For sign and digital graphics and screen printing shops, it makes perfect sense to branch out into direct-to-garment printing.
Ryan Kurek, director of marketing for North America for Kornit Digital North America, says that the industry is constantly changing and with that comes the need to branch out into newer technologies. He calls it the necessity and the opportunity.
“Business models, if you don’t shift, become eliminated, like the pager or the Blackberry,” he says. “We were all used to the Blackberry because of the touchpad. We thought it was a necessity.”
Then the iPhone came out with a digital keyboard and that became the new normal, he says.
There will always be a market for screen printing, he says, but screen printers don’t want to lose out on the opportunity to do smaller print runs and are therefore moving slowly into the digital printing and direct-to-garment printing market.
Any run over 500 shirts, for instance, will want to stick with screen printing. It is more economical, but with direct-to-garment printing, it just makes sense to use that for smaller print jobs, Kurek says.
Matthew Rhome, marketing manager for Epson America, advises individuals wanting to get into direct-to-garment printing to attend an industry show and take a look at direct-to-garment printers in action.
“While you’re there you can soak up as much knowledge as possible from vendors and customers alike. Many of the shows offer educational seminars. Take advantage if you can,” Rhome says.
He adds that first-time direct-to-garment business owners should “research the market to understand the potential customer base, identify existing businesses that could offer competition, and use this information to develop a strategic edge. A business plan is a necessary second step. It helps define the business, its direction, operations and expansion path. Writing the business plan will help define start-up costs and operating capital needs. Once they know how much money they need to get started, they can determine how to finance.”
Paul Crocker, marketing director for AnaJet, says that it doesn’t have to be “a formal business plan, but the key is to have a real plan for how they are going to get customers.”
Crocker says he has heard way too many stories about people who thought that if they bought a direct-to-garment printer, the customers would just come and that isn’t always the case.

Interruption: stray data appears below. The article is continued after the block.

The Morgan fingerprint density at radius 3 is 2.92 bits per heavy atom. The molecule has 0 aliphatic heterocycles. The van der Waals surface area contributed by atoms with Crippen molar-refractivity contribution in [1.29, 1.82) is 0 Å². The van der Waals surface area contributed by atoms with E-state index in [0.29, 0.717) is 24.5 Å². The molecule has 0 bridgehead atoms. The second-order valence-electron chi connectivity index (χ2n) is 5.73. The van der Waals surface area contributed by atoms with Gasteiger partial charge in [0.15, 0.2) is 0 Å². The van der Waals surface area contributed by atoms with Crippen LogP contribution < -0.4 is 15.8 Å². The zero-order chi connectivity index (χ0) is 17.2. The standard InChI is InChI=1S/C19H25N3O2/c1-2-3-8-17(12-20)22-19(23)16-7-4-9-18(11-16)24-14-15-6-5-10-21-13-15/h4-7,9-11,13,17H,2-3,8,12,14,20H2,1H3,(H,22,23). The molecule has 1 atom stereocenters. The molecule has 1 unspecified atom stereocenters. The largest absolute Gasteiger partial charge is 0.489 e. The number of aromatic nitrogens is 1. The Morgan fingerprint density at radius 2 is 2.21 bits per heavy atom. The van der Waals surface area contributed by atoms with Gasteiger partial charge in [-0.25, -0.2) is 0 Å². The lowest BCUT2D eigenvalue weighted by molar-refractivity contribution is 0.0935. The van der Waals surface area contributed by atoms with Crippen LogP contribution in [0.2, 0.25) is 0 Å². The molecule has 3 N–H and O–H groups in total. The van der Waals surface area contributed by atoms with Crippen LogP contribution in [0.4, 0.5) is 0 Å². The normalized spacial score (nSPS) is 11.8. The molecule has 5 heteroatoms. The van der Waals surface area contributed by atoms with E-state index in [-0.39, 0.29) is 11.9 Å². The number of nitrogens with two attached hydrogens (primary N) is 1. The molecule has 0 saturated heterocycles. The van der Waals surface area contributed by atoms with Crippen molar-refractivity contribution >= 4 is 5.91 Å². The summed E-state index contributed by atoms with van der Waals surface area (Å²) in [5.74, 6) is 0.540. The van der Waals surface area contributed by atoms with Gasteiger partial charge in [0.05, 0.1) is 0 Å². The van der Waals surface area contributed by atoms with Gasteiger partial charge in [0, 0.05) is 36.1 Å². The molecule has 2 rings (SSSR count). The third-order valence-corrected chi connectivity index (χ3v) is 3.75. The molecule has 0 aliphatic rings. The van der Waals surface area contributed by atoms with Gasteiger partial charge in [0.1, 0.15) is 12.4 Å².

“If I’m putting $15,000 to $20,000 into something, I want to make sure I’m confident I can start to make that money back or at least enough to make the payments,” he says. “From an operational standpoint, in direct-to-garment printing, printers like to run. They don’t like to sit in a corner, so you’ll eat up a lot of your overhead and are going to spend a lot of money maintaining the machine if you are not running it consistently producing customers’ orders.”
Another thing companies should do when determining whether to enter the direct-to-garment market or not is to figure out how much space they need for the equipment. Some companies do make smaller direct-to-garment printers. Many people start their businesses in their garage because these machines don’t take up a lot of space.
Most machines are at least 3’ x 3’ and they go up from there, he says. Along with the printer itself, companies need floor space to work on the front of it, loading shirts, and room to put a heat press.
“You don’t want the press too close to the printer. You want to have a few feet of space between the heater and printer. It creates heat and drives out the air, which then will potentially give you issues with, primarily, your white ink,” Crocker says. “You want to give yourself enough space between the two to not have the heat press impact the environment around it.”
Screen printers, who already have access to a tunnel dryer, can forego buying a heat press, but shops that do not should buy a heat press with good pressure on it and make sure it is big enough to accommodate the largest print size their printer can produce, he adds. DTG-printed shirts that come out of a tunnel dryer will have a different feel than shirts that were placed in a heat press. They will feel more like a screen printed shirt. Heat presses press the ink smooth.
Michael Perrelli, marketing manager for Direct Color Systems, says that in addition to the printer and heat press, the direct-to-garment process requires a way to pretreat garments that are going to have a white ink base layer.
“Some customers are also using a heat tunnel to dry the shirts if still wet with water after a post print heat press,” he says.
When a print shop is determining whether to buy or lease equipment, they first need to figure out their budget and customer base.
They also need to factor in location, availability and taxes, says Rhome. “The business owner needs to decide what works best given their specific situation,” he says.
If they do decide to purchase a printer, they need to make sure it has an onsite warranty. Image quality and print durability are also factors they should take into consideration, Rhome says.
If they decide to lease equipment, they need to make sure they have enough orders to make that monthly payment or have a plan to ramp up to that, says Crocker.